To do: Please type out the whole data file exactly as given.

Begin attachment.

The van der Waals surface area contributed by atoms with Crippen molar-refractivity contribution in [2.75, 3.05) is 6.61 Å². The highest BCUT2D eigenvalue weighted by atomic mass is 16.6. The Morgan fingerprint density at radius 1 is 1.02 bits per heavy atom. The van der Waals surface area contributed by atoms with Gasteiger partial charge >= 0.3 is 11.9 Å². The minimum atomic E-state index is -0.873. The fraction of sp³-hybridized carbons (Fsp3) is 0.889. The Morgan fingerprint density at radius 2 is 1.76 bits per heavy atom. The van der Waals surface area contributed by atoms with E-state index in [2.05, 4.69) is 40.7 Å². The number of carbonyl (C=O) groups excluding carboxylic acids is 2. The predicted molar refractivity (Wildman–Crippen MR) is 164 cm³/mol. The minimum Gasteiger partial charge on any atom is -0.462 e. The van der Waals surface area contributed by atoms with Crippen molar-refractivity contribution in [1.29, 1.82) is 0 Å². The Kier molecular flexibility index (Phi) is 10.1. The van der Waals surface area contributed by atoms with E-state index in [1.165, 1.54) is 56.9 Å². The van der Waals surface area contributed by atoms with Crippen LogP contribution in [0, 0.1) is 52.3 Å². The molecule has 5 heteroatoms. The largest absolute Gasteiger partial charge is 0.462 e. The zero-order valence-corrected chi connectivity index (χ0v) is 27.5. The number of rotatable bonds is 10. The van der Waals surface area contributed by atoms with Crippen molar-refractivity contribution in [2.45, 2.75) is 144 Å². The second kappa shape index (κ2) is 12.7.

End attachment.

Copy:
The van der Waals surface area contributed by atoms with Crippen molar-refractivity contribution in [2.75, 3.05) is 6.61 Å². The highest BCUT2D eigenvalue weighted by atomic mass is 16.6. The Morgan fingerprint density at radius 1 is 1.02 bits per heavy atom. The van der Waals surface area contributed by atoms with Gasteiger partial charge >= 0.3 is 11.9 Å². The minimum atomic E-state index is -0.873. The fraction of sp³-hybridized carbons (Fsp3) is 0.889. The Morgan fingerprint density at radius 2 is 1.76 bits per heavy atom. The van der Waals surface area contributed by atoms with E-state index in [2.05, 4.69) is 40.7 Å². The number of carbonyl (C=O) groups excluding carboxylic acids is 2. The predicted molar refractivity (Wildman–Crippen MR) is 164 cm³/mol. The minimum Gasteiger partial charge on any atom is -0.462 e. The van der Waals surface area contributed by atoms with Crippen molar-refractivity contribution in [1.29, 1.82) is 0 Å². The Kier molecular flexibility index (Phi) is 10.1. The van der Waals surface area contributed by atoms with E-state index in [1.165, 1.54) is 56.9 Å². The van der Waals surface area contributed by atoms with Crippen LogP contribution in [0, 0.1) is 52.3 Å². The molecule has 5 heteroatoms. The largest absolute Gasteiger partial charge is 0.462 e. The zero-order valence-corrected chi connectivity index (χ0v) is 27.5. The number of rotatable bonds is 10. The van der Waals surface area contributed by atoms with Crippen molar-refractivity contribution in [2.45, 2.75) is 144 Å². The second kappa shape index (κ2) is 12.7.